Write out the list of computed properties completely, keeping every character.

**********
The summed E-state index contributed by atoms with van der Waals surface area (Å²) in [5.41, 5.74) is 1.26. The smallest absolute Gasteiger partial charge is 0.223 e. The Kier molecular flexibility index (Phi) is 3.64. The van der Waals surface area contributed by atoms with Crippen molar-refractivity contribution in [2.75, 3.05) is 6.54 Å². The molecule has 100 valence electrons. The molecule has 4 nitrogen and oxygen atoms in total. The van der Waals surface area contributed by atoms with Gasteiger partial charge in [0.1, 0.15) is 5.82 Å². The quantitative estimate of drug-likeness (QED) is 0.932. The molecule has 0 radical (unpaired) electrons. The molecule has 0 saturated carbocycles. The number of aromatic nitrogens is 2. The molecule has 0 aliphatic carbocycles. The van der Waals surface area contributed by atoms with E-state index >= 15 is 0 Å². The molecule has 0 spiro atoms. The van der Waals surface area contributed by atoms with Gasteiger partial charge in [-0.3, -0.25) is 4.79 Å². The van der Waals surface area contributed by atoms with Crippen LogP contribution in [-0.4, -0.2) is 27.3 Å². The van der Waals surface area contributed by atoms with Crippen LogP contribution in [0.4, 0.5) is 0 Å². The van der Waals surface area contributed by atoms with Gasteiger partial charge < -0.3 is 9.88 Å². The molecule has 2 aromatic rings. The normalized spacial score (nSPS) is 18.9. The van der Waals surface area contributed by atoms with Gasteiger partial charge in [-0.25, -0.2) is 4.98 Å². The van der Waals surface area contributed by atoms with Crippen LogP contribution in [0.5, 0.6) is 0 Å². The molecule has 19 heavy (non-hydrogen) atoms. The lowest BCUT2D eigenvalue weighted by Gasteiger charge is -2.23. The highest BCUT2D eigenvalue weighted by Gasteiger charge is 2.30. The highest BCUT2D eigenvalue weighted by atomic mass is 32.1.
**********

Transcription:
The summed E-state index contributed by atoms with van der Waals surface area (Å²) in [5.41, 5.74) is 1.26. The smallest absolute Gasteiger partial charge is 0.223 e. The Kier molecular flexibility index (Phi) is 3.64. The van der Waals surface area contributed by atoms with Crippen molar-refractivity contribution in [2.75, 3.05) is 6.54 Å². The molecule has 100 valence electrons. The molecule has 4 nitrogen and oxygen atoms in total. The van der Waals surface area contributed by atoms with Gasteiger partial charge in [0.1, 0.15) is 5.82 Å². The quantitative estimate of drug-likeness (QED) is 0.932. The molecule has 0 radical (unpaired) electrons. The molecule has 0 saturated carbocycles. The number of aromatic nitrogens is 2. The molecule has 0 aliphatic carbocycles. The van der Waals surface area contributed by atoms with E-state index >= 15 is 0 Å². The molecule has 0 spiro atoms. The van der Waals surface area contributed by atoms with Gasteiger partial charge in [-0.3, -0.25) is 4.79 Å². The van der Waals surface area contributed by atoms with Crippen LogP contribution in [-0.4, -0.2) is 27.3 Å². The van der Waals surface area contributed by atoms with Crippen LogP contribution in [0.4, 0.5) is 0 Å². The van der Waals surface area contributed by atoms with Gasteiger partial charge < -0.3 is 9.88 Å². The molecule has 2 aromatic rings. The normalized spacial score (nSPS) is 18.9. The van der Waals surface area contributed by atoms with Gasteiger partial charge in [-0.25, -0.2) is 4.98 Å². The van der Waals surface area contributed by atoms with Crippen LogP contribution in [0.5, 0.6) is 0 Å². The molecule has 19 heavy (non-hydrogen) atoms. The lowest BCUT2D eigenvalue weighted by Gasteiger charge is -2.23. The highest BCUT2D eigenvalue weighted by Gasteiger charge is 2.30. The highest BCUT2D eigenvalue weighted by atomic mass is 32.1.